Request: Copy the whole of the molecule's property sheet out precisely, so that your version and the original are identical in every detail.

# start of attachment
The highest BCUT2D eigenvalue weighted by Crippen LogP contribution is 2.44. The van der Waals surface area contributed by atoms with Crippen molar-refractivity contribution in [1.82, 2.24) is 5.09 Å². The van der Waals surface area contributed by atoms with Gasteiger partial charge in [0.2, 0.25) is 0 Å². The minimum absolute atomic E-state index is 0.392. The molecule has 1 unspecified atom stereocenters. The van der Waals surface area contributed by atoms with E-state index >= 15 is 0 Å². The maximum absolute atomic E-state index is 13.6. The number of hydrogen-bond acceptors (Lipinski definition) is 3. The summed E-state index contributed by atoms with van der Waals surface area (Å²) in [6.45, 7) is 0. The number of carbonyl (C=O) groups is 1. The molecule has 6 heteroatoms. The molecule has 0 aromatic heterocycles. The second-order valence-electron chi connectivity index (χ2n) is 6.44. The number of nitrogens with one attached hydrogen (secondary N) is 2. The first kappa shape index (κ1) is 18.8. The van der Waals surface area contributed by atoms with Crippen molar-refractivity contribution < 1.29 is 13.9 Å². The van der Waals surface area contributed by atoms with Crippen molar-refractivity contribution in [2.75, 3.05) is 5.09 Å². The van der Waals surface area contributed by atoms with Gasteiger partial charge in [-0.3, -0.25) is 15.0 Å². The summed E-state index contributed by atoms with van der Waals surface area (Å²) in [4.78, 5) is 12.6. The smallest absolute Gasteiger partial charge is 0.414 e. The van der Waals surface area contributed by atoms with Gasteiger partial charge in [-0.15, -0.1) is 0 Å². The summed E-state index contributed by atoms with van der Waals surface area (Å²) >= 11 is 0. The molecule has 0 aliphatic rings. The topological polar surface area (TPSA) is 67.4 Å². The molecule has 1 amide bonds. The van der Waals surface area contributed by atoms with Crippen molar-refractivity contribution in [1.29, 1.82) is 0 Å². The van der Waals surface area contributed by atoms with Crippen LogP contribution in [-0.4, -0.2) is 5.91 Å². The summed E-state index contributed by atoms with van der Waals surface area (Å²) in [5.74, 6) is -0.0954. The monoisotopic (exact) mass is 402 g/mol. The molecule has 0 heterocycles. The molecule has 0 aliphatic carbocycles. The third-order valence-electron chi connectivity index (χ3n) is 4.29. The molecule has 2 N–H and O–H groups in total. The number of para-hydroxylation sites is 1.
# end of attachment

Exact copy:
The highest BCUT2D eigenvalue weighted by Crippen LogP contribution is 2.44. The van der Waals surface area contributed by atoms with Crippen molar-refractivity contribution in [1.82, 2.24) is 5.09 Å². The van der Waals surface area contributed by atoms with Gasteiger partial charge in [0.2, 0.25) is 0 Å². The minimum absolute atomic E-state index is 0.392. The molecule has 1 unspecified atom stereocenters. The van der Waals surface area contributed by atoms with E-state index >= 15 is 0 Å². The maximum absolute atomic E-state index is 13.6. The number of hydrogen-bond acceptors (Lipinski definition) is 3. The summed E-state index contributed by atoms with van der Waals surface area (Å²) in [6.45, 7) is 0. The number of carbonyl (C=O) groups is 1. The molecule has 6 heteroatoms. The molecule has 0 aromatic heterocycles. The second-order valence-electron chi connectivity index (χ2n) is 6.44. The number of nitrogens with one attached hydrogen (secondary N) is 2. The first kappa shape index (κ1) is 18.8. The van der Waals surface area contributed by atoms with Crippen molar-refractivity contribution < 1.29 is 13.9 Å². The van der Waals surface area contributed by atoms with Crippen molar-refractivity contribution in [2.75, 3.05) is 5.09 Å². The van der Waals surface area contributed by atoms with Gasteiger partial charge in [-0.3, -0.25) is 15.0 Å². The summed E-state index contributed by atoms with van der Waals surface area (Å²) in [4.78, 5) is 12.6. The smallest absolute Gasteiger partial charge is 0.414 e. The van der Waals surface area contributed by atoms with Gasteiger partial charge in [-0.15, -0.1) is 0 Å². The summed E-state index contributed by atoms with van der Waals surface area (Å²) >= 11 is 0. The molecule has 0 aliphatic rings. The topological polar surface area (TPSA) is 67.4 Å². The molecule has 1 amide bonds. The van der Waals surface area contributed by atoms with Crippen molar-refractivity contribution in [1.29, 1.82) is 0 Å². The van der Waals surface area contributed by atoms with Crippen LogP contribution in [-0.4, -0.2) is 5.91 Å². The summed E-state index contributed by atoms with van der Waals surface area (Å²) in [5.74, 6) is -0.0954. The monoisotopic (exact) mass is 402 g/mol. The molecule has 0 heterocycles. The molecule has 0 aliphatic carbocycles. The third-order valence-electron chi connectivity index (χ3n) is 4.29. The molecule has 2 N–H and O–H groups in total. The number of para-hydroxylation sites is 1.